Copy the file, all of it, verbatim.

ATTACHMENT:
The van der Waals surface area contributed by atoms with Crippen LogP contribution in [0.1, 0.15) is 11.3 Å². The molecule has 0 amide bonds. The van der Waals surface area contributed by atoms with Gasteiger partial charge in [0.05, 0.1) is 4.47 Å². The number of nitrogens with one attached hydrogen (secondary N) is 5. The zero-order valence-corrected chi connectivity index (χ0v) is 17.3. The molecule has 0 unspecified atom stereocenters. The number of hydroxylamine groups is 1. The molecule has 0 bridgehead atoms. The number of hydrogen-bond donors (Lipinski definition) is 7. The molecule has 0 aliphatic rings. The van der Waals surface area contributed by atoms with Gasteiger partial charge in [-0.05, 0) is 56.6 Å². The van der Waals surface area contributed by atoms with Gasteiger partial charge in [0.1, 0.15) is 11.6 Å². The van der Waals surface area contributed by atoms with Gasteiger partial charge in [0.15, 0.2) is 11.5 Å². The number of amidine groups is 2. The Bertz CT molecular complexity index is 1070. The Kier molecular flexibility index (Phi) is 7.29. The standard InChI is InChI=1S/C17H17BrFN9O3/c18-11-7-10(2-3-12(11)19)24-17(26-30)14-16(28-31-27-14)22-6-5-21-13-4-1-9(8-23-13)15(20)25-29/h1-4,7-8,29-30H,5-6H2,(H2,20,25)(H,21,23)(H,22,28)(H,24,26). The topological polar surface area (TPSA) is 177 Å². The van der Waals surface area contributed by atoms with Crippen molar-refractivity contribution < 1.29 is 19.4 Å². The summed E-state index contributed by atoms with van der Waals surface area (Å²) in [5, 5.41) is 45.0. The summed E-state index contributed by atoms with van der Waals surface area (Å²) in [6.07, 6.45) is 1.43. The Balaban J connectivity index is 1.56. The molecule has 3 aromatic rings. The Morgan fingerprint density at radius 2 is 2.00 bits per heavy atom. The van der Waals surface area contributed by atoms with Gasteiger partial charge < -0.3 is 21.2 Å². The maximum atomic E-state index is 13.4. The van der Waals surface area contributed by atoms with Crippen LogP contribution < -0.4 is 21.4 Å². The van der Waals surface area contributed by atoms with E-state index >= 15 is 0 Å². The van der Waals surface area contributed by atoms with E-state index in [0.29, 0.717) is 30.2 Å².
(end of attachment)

The van der Waals surface area contributed by atoms with Crippen LogP contribution in [0.1, 0.15) is 11.3 Å². The molecule has 0 amide bonds. The van der Waals surface area contributed by atoms with Gasteiger partial charge in [0.05, 0.1) is 4.47 Å². The number of nitrogens with one attached hydrogen (secondary N) is 5. The zero-order valence-corrected chi connectivity index (χ0v) is 17.3. The molecule has 0 unspecified atom stereocenters. The number of hydroxylamine groups is 1. The molecule has 0 bridgehead atoms. The number of hydrogen-bond donors (Lipinski definition) is 7. The molecule has 0 aliphatic rings. The van der Waals surface area contributed by atoms with Gasteiger partial charge in [-0.05, 0) is 56.6 Å². The van der Waals surface area contributed by atoms with Gasteiger partial charge in [0.1, 0.15) is 11.6 Å². The van der Waals surface area contributed by atoms with Gasteiger partial charge in [0.15, 0.2) is 11.5 Å². The number of amidine groups is 2. The Bertz CT molecular complexity index is 1070. The Kier molecular flexibility index (Phi) is 7.29. The standard InChI is InChI=1S/C17H17BrFN9O3/c18-11-7-10(2-3-12(11)19)24-17(26-30)14-16(28-31-27-14)22-6-5-21-13-4-1-9(8-23-13)15(20)25-29/h1-4,7-8,29-30H,5-6H2,(H2,20,25)(H,21,23)(H,22,28)(H,24,26). The topological polar surface area (TPSA) is 177 Å². The van der Waals surface area contributed by atoms with Crippen molar-refractivity contribution < 1.29 is 19.4 Å². The summed E-state index contributed by atoms with van der Waals surface area (Å²) in [5, 5.41) is 45.0. The summed E-state index contributed by atoms with van der Waals surface area (Å²) in [6.07, 6.45) is 1.43. The Balaban J connectivity index is 1.56. The molecule has 3 aromatic rings. The Morgan fingerprint density at radius 2 is 2.00 bits per heavy atom. The van der Waals surface area contributed by atoms with Gasteiger partial charge < -0.3 is 21.2 Å². The maximum atomic E-state index is 13.4. The van der Waals surface area contributed by atoms with Crippen LogP contribution < -0.4 is 21.4 Å². The van der Waals surface area contributed by atoms with E-state index >= 15 is 0 Å². The van der Waals surface area contributed by atoms with E-state index in [0.29, 0.717) is 30.2 Å².